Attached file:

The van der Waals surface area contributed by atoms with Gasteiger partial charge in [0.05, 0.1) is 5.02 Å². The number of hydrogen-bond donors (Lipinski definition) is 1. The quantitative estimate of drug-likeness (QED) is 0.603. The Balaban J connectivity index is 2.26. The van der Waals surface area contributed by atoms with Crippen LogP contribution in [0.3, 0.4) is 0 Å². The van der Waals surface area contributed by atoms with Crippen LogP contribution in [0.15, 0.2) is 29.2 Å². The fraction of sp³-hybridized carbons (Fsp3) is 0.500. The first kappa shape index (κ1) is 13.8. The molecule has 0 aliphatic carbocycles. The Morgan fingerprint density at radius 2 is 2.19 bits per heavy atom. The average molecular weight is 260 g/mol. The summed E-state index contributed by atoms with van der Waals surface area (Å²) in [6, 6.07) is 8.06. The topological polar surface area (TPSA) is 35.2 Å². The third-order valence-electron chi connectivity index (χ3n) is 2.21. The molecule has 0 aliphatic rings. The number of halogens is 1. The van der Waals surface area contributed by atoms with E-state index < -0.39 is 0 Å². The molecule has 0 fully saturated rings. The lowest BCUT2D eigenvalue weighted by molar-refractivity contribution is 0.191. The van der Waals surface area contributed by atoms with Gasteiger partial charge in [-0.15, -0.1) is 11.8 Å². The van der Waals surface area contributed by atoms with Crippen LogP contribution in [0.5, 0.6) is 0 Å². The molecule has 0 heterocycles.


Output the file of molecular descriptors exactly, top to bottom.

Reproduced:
The van der Waals surface area contributed by atoms with Gasteiger partial charge in [0.05, 0.1) is 5.02 Å². The number of hydrogen-bond donors (Lipinski definition) is 1. The quantitative estimate of drug-likeness (QED) is 0.603. The Balaban J connectivity index is 2.26. The van der Waals surface area contributed by atoms with Crippen LogP contribution in [0.3, 0.4) is 0 Å². The van der Waals surface area contributed by atoms with Crippen LogP contribution in [0.15, 0.2) is 29.2 Å². The fraction of sp³-hybridized carbons (Fsp3) is 0.500. The first kappa shape index (κ1) is 13.8. The molecule has 0 aliphatic carbocycles. The Morgan fingerprint density at radius 2 is 2.19 bits per heavy atom. The average molecular weight is 260 g/mol. The summed E-state index contributed by atoms with van der Waals surface area (Å²) in [6, 6.07) is 8.06. The topological polar surface area (TPSA) is 35.2 Å². The third-order valence-electron chi connectivity index (χ3n) is 2.21. The molecule has 0 aliphatic rings. The number of halogens is 1. The van der Waals surface area contributed by atoms with E-state index < -0.39 is 0 Å². The molecule has 0 fully saturated rings. The lowest BCUT2D eigenvalue weighted by molar-refractivity contribution is 0.191. The van der Waals surface area contributed by atoms with Gasteiger partial charge in [-0.15, -0.1) is 11.8 Å². The van der Waals surface area contributed by atoms with Crippen LogP contribution in [0.5, 0.6) is 0 Å². The molecule has 0 heterocycles.